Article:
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Heart failure (HF) is a chronic heterogeneous clinical syndrome that is unified by the presence of clinical signs and symptoms of congestion and by the difficulty of its diagnosis and management. Its prevalence, of 6.5 million people in the USA,1 is rising due to an increasing incidence and to advances in medical, interventional and device therapies which extend the longevity of the affected patients. Despite these advances, HF is characterised by intermittent and recurrent exacerbations, which are associated with high morbidity, mortality and costs. The estimated costs of HF care are 40 billion dollars annually in the USA, from which >10 billion are due to hospital admissions after presentation to an emergency department (ED).2 Currently, the care paradigm for patients with HF is dichotomous, divided between the care of patients with chronic compensated HF in the outpatient setting and acute decompensated heart failure (ADHF) in an inpatient setting. Patients with compensated HF are managed longitudinally in outpatient clinics, including HF cardiology clinic, general cardiology clinic and primary care clinics. Traditionally, each of these clinics exist as independent ‘silos’ with limited direct communication between them. Furthermore, they are designed, staffed and supplied to provide traditional outpatient care, with limited ability to intervene in a rapid or invasive way. This is clearly focused on the evaluation and management of compensated patients.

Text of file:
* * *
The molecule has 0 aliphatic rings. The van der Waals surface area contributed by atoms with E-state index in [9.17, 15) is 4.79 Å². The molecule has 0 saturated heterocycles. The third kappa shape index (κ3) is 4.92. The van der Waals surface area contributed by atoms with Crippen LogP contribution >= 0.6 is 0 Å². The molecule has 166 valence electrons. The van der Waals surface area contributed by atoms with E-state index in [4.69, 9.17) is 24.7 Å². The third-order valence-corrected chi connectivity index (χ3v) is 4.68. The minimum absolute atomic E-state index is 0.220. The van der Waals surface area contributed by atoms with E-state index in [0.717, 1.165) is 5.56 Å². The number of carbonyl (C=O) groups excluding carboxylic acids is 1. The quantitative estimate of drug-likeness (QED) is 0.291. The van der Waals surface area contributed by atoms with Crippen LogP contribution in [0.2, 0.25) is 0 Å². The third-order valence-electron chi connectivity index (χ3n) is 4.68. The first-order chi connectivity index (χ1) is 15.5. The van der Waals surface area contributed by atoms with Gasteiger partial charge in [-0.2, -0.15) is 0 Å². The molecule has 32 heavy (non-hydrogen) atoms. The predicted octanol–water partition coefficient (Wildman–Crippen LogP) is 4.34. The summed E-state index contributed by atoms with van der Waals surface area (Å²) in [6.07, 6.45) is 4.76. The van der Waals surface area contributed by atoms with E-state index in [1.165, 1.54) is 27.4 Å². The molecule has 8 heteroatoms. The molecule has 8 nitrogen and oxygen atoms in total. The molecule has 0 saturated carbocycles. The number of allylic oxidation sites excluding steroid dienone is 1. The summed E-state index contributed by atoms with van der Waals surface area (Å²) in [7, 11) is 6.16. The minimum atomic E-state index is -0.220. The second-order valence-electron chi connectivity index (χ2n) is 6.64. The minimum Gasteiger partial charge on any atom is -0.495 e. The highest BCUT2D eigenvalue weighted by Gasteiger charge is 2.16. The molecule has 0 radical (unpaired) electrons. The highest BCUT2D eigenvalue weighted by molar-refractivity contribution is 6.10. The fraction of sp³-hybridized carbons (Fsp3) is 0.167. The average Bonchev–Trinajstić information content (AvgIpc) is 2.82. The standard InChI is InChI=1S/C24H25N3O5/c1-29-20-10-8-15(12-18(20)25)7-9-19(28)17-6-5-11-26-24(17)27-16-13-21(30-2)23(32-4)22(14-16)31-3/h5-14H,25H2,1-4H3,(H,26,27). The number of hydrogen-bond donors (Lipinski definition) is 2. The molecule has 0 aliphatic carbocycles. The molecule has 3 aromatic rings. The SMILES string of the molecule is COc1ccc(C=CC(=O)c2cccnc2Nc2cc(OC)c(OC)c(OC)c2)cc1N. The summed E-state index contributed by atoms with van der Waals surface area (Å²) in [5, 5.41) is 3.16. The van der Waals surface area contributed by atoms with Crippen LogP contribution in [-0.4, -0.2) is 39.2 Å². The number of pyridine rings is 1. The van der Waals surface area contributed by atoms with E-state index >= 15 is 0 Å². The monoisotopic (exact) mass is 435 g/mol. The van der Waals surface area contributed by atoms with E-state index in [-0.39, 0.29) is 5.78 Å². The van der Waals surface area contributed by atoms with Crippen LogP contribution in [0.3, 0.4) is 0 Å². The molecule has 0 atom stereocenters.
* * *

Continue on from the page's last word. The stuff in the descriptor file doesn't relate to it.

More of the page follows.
Perhaps it is not surprising that ADHF accounts for over 1 million annual ED presentations in the USA.2 When a patient with ADHF presents to any of the above-mentioned clinical offices, there is a limited infrastructure and capabilities to address their acute needs. For a mild decompensation, oral diuretics may be adjusted with a plan for follow-up laboratories and phone calls. For a more severe decompensation, a patient may be directly admitted to the hospital or referred to the nearest ED. More than 90% of all patients with ADHF presenting to an ED are admitted to the hospital, for an average length of stay of 5 days.2 Even though inpatient admission for decongestion is the major throughput for ADHF care, there have not been significant changes in the ED or inpatient care of these patients for the past several decades. This is reflected in the most current American College of Cardiology/American Heart Association (AHA) guidelines from 2013 and subsequent update in 2017,3 4 which do not give guidance for risk stratification of ADHF, nor the appropriate care setting of therapy. What recommendations are available primarily focus on in-hospital management with decongestion with an intravenous diuretic, home HF medical therapy should be continued, and for discharge planning. Indeed, the high readmission and complications rates, including death, may be due to the lack of clinical trials data and standardised practices of ADHF management in the ED and as inpatients.